Rudy's Right About Romney's Immigration Pose

In truth, Mr. Romney actually was in prime position as Governor to create a lasting State Police immigration enforcement program—and to address immigration on a variety of other fronts. Polls in Massachusetts showed voters opposing an effort to provide in-state tuition for the children of illegal immigrants by a two-to-one margin. The numbers for issuing driver’s licenses to illegal immigrants were even worse. In other words, the political climate in the state, as liberal as it supposedly is, was ripe for a politician to come along and press exactly the buttons Mr. Romney is now pressing in his presidential campaign. The Democrats who dominate the Massachusetts Legislature would have had to work with him had he made immigration a priority.

Of course, he never even tried to do this. Mr. Romney was silent on the subject in 2003, 2004 and—except for expressing opposition (along with numerous Democrats and the clear majority of the public) to the in-state tuition proposal—2005. It was only in 2006, when he was spending more time outside of the state than inside it, that he discovered his life-long opposition to illegal immigration.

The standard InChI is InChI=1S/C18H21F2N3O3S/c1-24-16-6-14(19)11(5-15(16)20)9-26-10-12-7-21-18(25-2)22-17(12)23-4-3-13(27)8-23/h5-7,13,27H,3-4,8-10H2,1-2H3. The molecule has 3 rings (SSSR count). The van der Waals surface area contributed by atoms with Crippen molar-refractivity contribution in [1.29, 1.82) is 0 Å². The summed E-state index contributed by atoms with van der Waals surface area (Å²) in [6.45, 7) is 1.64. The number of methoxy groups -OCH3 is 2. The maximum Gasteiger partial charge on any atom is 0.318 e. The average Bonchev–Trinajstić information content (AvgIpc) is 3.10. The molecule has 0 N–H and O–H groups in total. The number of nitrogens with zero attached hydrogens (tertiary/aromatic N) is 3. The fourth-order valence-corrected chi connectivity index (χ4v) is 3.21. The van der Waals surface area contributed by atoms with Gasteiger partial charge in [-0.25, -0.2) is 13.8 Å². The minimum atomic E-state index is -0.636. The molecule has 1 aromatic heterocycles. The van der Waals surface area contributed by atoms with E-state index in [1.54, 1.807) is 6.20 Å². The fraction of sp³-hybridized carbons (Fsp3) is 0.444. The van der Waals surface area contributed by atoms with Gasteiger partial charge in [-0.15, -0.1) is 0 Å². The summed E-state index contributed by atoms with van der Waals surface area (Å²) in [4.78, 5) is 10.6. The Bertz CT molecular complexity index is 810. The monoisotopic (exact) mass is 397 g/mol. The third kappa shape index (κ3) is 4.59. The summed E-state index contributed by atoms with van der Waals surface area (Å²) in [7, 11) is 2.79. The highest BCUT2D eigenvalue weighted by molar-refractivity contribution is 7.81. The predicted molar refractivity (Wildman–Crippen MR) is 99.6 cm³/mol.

Now, he wants Republicans to believe he’s Tom Tancredo with electability. And he’s not afraid to rub it in his foes’ faces. The Z-Visa John McCain was pushing as part of his immigration reform plan, Mr. Romney seethed earlier this year, should be renamed an “A-Visa—because it’s amnesty, and that’s what it stands for.” That surely went over well in Iowa, where Mr. Romney leads the G.O.P. pack—and where he’s now using immigration to take aim at Mike Huckabee, who has stormed into a strong second place in the state. It’s also a far cry from what he was saying before he discovered his current position.

In November 2005, for instance, Mitt was asked about the topic by the Boston Globe and volunteered that Mr. McCain’s immigration ideas were “very different from amnesty, where you literally say, ‘OK, everybody here gets to stay.’ It’s saying you could work your way into becoming a legal resident of the country by working here without taking benefits and then applying and then paying a fine.”

In 2004, Republicans rallied against a Massachusetts politician who was for something before he was against it. Mitt Romney will have to hope that the second time’s the charm.